Of the so-called Jewish pictures, the best is “The Rabbi,” painted in 1947, for the face in that picture is a truly painted image, and its qualities of sadness and authority are as much dependent on the texture and finesse of the painting as on the artist’s literary ideas. At the same time one cannot escape the feeling that an appeal is being made in this picture for a response which is extra-artistic; and this feeling is even more emphatic in the presence of a genre picture like the “Synagogue” of 1940. In the latter, one can imagine the “charm” it must hold for the Gentile observer: the distortions of physiognomy, with a play upon a Semitic “look” which, by a skillful use of light, is given a surface of theatrical agony; the stylization in the grouping of figures and ornament (which, again, seems excessively stagey); the over-all exoticism of the scene, with the most being made of ornament and dress; and all executed in a manner which allows for a certain “added” painterly interest to be imposed on the careful, stage-like representations. To the “foreign” eye, which brings no associations to it, it must be as absorbing as a kosher dinner—a matter of taste. But for the observer who has associations with this imagery from childhood onwards, Bloom’s Jewish paintings stimulate the same surprise and dismay one feels on finding gefilte fish at a fashionable cocktail party. It’s a bit too stylish to be palatable.
A similar failing occurs in the pictures concerned with corpses and limbs in states of dismemberment and putrefaction. Just as one senses in the literal Jewish subjects an appeal for us to respond to something outside the artist’s work, one feels in the presence of these “mortality” images an insistent invitation to be horrified. My own reaction is to decline the invitation. And this reaction, I need hardly add, has nothing to do with callousness toward an historical calamity of the greatest magnitude; it has, on the contrary, everything to do with the basis on which a work of art makes its appeal. My feeling is that in these pictures, too, no less than in the others, the effect is merely an effect of décor; and it is lamentable to see Bloom’s sense of color, especially, placed in the service of charging this invitation with a maximum urgency. I am reminded of what Henry James once wrote about Baudelaire, that “evil for him . . . consists primarily of a great deal of lurid landscape and unclean furniture . . . an affair of blood and carrion and physical sickness—there must be stinking corpses and starving prostitutes and empty laudanum bottles in order that the poet shall be effectively inspired.”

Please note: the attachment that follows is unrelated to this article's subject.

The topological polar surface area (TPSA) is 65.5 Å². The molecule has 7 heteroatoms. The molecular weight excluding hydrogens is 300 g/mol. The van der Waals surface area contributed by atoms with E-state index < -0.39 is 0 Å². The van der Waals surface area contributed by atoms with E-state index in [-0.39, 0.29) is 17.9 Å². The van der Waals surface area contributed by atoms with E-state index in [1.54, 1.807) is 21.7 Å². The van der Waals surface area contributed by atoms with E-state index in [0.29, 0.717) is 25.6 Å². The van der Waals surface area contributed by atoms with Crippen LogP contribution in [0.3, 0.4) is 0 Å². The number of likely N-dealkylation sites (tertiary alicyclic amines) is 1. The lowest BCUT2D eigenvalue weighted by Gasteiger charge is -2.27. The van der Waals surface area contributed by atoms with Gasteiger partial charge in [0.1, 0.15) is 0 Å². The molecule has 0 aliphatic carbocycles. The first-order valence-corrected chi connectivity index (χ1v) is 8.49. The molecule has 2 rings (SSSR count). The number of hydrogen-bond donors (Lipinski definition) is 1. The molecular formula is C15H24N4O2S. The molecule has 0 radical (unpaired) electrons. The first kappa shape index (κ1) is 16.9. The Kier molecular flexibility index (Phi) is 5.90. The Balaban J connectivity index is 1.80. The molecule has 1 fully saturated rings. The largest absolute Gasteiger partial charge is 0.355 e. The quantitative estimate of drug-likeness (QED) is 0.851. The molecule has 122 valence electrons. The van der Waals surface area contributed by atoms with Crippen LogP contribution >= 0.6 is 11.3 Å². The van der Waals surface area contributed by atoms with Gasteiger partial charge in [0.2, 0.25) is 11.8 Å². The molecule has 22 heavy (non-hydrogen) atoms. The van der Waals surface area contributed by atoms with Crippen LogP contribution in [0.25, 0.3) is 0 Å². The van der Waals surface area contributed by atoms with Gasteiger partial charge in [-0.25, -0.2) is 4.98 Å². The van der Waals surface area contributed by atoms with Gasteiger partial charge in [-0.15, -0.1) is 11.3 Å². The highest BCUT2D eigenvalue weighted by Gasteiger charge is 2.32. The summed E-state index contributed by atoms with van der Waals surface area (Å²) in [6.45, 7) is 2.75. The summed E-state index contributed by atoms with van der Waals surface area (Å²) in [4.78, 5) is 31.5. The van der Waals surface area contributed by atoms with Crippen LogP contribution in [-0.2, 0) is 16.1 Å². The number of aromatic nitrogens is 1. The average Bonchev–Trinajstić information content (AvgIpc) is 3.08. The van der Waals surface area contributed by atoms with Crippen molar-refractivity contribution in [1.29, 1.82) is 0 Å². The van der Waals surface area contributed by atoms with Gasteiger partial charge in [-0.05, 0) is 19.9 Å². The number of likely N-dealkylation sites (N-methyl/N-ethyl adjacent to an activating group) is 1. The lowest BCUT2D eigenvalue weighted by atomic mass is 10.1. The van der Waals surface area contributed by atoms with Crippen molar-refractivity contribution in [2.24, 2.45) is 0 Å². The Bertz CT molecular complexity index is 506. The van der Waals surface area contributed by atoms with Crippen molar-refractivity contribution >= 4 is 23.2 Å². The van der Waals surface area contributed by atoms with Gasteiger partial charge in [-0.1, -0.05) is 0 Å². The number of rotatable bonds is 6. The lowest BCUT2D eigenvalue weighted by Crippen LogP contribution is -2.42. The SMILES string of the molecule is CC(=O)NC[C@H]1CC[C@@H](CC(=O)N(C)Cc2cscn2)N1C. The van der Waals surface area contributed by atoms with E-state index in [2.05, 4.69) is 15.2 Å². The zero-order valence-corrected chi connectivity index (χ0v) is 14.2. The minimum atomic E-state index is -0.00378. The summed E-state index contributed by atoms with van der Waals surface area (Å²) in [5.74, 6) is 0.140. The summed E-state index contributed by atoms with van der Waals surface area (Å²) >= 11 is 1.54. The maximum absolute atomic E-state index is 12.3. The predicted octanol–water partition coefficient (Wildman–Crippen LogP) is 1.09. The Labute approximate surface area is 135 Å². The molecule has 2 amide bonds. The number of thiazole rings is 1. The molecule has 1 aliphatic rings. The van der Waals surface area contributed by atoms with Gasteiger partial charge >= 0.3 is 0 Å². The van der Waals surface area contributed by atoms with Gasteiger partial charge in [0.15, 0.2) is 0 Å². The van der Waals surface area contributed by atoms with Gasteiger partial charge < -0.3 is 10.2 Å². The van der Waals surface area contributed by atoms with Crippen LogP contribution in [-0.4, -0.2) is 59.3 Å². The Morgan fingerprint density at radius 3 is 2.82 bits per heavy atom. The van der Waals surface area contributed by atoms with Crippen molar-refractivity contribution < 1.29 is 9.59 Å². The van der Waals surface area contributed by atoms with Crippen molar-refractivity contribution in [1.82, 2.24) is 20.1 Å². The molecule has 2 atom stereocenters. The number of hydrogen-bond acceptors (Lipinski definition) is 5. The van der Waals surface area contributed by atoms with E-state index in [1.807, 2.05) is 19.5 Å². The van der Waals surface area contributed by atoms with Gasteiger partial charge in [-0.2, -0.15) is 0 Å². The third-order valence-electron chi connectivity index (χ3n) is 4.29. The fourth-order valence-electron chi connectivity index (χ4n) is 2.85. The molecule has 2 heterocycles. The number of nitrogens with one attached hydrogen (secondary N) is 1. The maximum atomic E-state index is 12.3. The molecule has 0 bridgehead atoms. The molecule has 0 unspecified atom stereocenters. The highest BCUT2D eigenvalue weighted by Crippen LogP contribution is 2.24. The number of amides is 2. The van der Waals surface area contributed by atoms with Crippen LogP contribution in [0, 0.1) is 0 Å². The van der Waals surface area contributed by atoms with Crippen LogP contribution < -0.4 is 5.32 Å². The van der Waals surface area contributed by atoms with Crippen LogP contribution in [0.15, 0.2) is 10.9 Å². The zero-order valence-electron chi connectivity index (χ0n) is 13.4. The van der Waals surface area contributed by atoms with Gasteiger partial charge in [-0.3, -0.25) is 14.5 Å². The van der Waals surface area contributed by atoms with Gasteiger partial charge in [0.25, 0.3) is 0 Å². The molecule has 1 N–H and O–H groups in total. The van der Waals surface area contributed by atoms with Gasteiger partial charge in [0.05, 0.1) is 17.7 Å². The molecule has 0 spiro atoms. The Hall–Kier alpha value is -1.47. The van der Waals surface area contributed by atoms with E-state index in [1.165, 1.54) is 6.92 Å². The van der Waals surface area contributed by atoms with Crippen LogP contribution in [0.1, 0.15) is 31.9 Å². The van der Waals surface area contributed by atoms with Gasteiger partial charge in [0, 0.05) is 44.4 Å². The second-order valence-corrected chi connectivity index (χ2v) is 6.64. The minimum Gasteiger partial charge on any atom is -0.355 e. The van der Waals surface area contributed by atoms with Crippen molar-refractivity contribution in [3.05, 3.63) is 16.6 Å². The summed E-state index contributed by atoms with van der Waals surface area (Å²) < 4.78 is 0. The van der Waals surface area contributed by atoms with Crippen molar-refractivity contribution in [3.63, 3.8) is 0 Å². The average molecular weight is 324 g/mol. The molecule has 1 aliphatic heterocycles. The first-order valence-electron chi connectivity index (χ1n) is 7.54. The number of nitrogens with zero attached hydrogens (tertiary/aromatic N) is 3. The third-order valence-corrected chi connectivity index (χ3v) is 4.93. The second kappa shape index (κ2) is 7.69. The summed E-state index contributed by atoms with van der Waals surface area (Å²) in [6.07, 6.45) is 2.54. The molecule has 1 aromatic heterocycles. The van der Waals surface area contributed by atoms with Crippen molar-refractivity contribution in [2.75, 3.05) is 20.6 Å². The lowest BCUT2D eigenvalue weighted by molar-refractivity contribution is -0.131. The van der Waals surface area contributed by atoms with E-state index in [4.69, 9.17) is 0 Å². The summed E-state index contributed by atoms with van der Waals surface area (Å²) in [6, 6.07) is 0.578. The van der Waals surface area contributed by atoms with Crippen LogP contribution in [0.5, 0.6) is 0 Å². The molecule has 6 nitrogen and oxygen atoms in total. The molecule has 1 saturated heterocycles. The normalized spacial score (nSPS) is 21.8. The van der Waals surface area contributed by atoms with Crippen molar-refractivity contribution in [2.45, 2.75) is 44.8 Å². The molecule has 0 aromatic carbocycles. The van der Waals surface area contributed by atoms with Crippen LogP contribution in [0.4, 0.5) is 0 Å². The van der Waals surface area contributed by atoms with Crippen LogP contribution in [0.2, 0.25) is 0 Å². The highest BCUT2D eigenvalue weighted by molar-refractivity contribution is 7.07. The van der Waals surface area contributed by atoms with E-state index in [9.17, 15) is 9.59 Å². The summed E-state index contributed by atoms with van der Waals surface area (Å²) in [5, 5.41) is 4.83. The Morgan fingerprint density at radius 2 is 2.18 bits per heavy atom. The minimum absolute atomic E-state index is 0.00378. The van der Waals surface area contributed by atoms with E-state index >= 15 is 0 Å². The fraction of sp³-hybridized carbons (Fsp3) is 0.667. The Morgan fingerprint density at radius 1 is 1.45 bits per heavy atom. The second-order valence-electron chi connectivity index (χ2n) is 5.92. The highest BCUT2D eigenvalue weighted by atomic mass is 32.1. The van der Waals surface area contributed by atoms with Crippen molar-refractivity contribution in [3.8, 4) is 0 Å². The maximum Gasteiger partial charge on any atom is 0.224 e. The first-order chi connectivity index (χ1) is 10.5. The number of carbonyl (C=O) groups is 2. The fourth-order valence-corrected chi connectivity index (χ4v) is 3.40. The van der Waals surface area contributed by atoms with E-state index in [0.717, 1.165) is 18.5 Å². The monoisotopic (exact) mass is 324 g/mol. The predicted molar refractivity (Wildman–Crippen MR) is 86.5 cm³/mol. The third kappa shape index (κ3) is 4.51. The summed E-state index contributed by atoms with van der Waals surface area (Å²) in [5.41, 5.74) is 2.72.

As an account of Baudelaire, I don’t think this takes us very far; but as a way of indicating the sort of false appeal concealed in Bloom’s cadaver series, it is entirely to the point, for it assigns this lurid scenery to its proper place—to décor, to surface felicities inverted for additional effect. What James goes on to observe, that “Our impatience is of the same order as that which we should feel if a poet, pretending to pluck ‘the flowers of good,’ should come and present us, as specimens, a rhapsody on plumcake and eau de Cologne”—this suddenly reminds us that Bloom’s whole effort here is toward upsetting our traditional expectations of beauty in a work of art. But this effort is of a kind consistent with his academic past and with his reluctance to confront the hazards of modernism on its own ground; it makes no new demands on his energies as a painter but simply turns up another literary subject, loaded with moral implication, as a means of committing his art to contemporary life.
It can scarcely be without cause that Bloom’s most successful paintings are his least programmatic: I mean his “Christmas Tree” and “Chandelier” series. The latter, I suspect, issue from his synagogue pictures; relieved here of circumstantial details and stagey effects, they become occasions for his purest painting. Even more than in the “Christmas Tree” pictures, which tend to lose their formal coherence, the two “Chandelier” paintings have an elegance which is dependent on nothing outside their own color and form. To be sure, the formal idea is not audacious; the image of the chandelier is placed frontally on the surface and surrounded by a symmetrical pattern which clearly indicates a ceiling or wall. But perhaps because of this lack of audacity, just because the idea is so “minor,” Bloom could feel free to execute the image with a richness and purity which his more ambitious works never attain. In “Chandelier I,” particularly, Bloom’s well-bred expressionism finds a handsome embodiment, indicating perhaps that his fulfillment will in the future depend on an abandonment of grand ideas.